As you may have guessed from the title this post is going to be about gaming. I would like to start by talking a little bit about my gaming history, if I may.

When I was younger I used to play video games almost every day. Many moons ago I had a Sega Mega Drive and I loved playing Mega Bomber Man and Urban Strike. Then we got a Nintendo 64 and my favourite games were Goldeneye (fantastic game!), Donkey Kong, 1080 snowboarding, and Fifa to name but a few. I thought the N64 was a brilliant console with some great games, and it was quite a while before I switched over to a PlayStation because I was quite loyal to it.

goldeneye-multiplayer
The Goldeneye multiplayer

But eventually I relented when they stopped making N64 games. I had a PS1, PS2 and now a PS3, which I am still using. On the PS1 I used to play Fifa (again), Driver and Grand Theft Auto amongst others which I have now forgotten. When the PS2 came out I was blown away by the improvement in graphics compared to PS1, particularly on Grand Theft Auto III. I love playing GTA! GTA Vice city and San Andreas in particular were both incredible and groundbreaking games which I never got tired of. I’ve not had a chance to play on GTA V yet for reasons I will now explain.

185823-13931087328-5f34c85055-o
GTA San Andreas: a thing of beauty

In order to play on games consoles I need something to rest the controller on, as I can’t hold it in my hands. Pretty much every Powerchair I’ve ever had came with a tray that I could rest my arms on, so I was able to use that to rest the controller on, and play on video games reasonably well.

The problem came when I first started college and I got a Powerchair without a tray for the first time. We dropped the tray because it got in the way of a lot of things, but unfortunately it now meant I couldn’t play video games without it. I didn’t play on the games consoles for about six years until recently when I heard of Special Effect.

Special Effect are a charity, based in Oxfordshire, that dedicates themselves to helping disabled people access computer games. They have a vast knowledge of video games and adapted equipment that may help disabled people to play them independently. They visit people all over the UK and assess what adaptations are needed for them to play video games independently. They have loads of adapted controllers and gadgets that they can bring with them for people to try out with pretty much any console. Plus they do it for free, because they are a charity, which is fantastic! Check out the video below to learn more about Special Effect:

A few people visited me from special effect on 14 February because I asked for their help. After a brief chat about what would allow me to play my PS3 independently, they got out some equipment for me to try. I explained that I had trouble reaching the buttons on the PS3 controller with my hands so they suggested that the controller could be placed on a mounting arm which would hold the controller in the air. I can then use my chin or lips to move the joystick on the controller, which I found to be easier.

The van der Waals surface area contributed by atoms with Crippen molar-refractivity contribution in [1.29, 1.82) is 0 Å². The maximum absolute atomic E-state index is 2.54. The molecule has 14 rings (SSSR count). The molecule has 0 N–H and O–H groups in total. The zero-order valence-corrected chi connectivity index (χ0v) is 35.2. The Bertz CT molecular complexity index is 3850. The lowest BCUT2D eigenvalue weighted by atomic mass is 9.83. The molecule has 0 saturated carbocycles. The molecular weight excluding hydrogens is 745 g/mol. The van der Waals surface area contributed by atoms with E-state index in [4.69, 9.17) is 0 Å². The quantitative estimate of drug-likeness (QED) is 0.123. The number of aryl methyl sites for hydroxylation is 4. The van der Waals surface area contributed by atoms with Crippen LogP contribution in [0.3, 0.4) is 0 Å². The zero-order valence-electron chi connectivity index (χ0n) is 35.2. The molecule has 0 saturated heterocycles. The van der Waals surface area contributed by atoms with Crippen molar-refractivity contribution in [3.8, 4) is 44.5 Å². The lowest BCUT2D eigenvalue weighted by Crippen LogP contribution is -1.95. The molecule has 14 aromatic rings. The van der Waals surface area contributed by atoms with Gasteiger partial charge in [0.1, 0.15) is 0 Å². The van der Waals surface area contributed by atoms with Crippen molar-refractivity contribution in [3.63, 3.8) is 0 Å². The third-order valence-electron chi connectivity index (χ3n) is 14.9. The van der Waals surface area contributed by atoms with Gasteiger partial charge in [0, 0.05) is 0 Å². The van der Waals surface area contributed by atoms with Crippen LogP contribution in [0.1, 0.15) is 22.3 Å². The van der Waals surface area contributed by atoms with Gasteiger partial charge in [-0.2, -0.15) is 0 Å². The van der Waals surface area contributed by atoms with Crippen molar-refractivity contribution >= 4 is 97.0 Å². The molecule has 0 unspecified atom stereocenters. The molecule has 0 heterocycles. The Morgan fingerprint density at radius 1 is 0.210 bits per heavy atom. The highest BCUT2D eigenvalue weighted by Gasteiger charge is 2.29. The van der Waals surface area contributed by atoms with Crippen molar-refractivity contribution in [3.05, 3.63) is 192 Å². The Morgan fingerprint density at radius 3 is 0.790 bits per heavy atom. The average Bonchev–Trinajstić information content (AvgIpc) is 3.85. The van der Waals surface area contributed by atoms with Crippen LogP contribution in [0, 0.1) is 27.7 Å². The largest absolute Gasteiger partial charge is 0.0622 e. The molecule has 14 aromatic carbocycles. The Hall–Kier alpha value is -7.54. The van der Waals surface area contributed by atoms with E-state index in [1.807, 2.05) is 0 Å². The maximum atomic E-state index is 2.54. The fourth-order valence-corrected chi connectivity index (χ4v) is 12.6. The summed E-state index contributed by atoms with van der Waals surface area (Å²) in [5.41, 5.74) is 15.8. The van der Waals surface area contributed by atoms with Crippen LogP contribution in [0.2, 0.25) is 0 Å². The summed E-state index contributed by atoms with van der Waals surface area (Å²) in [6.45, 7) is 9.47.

My carer had started making me a tray out of a board of wood to see if it could help me to play. It did help but it was still a bit difficult to press the buttons. The idea was to create some legs so that the wooden tray could stand on its own but we haven’t got that far yet.

So for now we had to place the wooden board on top of a small table (which I usually eat my breakfast on) and balanced on some books to give it a bit more height. It’s quite a rudimentary and improvised setup at the moment, but it seems to work reasonably well!

img_20170225_160413
My  equipment setup

They also had an adapted box attached to a PS3 controller (as you can see in the photo above at the front of the table), into which jellybean switches could be plugged. The switches correspond to different buttons on the controller, and they are easier for me to press with my hands as they are bigger than normal buttons. I had two of them placed on the tray in front of me, and two strapped on my headrest so I could press them with my head.img_20170225_160405

So, after all the setting up I was ready to go. I played on Little Big Planet and managed to play it easier than I had before. I also had a go on Fifa but I think I need more practice because I lost every single game! Playing on the Sims however was much more successful. I managed to press all of the buttons that I needed to, pretty much.

Special Effect only left me four jellybean switches though, and there are obviously more than four buttons on the PS3 controller. So I had to use the switches for the buttons that I most needed for the specific game that I was playing. I did manage to press quite a few buttons using my nose as well, which helped!

So with a combination of the jellybean switches, the controller being mounted in front of my face so I can move the joystick with my mouth, and pressing buttons with my nose, I can now play the Sims pretty independently. There are still a few buttons that I can’t reach myself but they are not essential to play the game, so I get by. The setup is not perfect right now but I just need to try out a few more games and see what improvements can be made.

Special Effect have loaned me the equipment for a couple of months so that I can try it out and see how I get on. If I need them to come back out to improve things they are willing to do that.  Eventually once we get everything perfect I will send their equipment back and buy my own.

Now, if you’ll excuse me, I am off to play some games!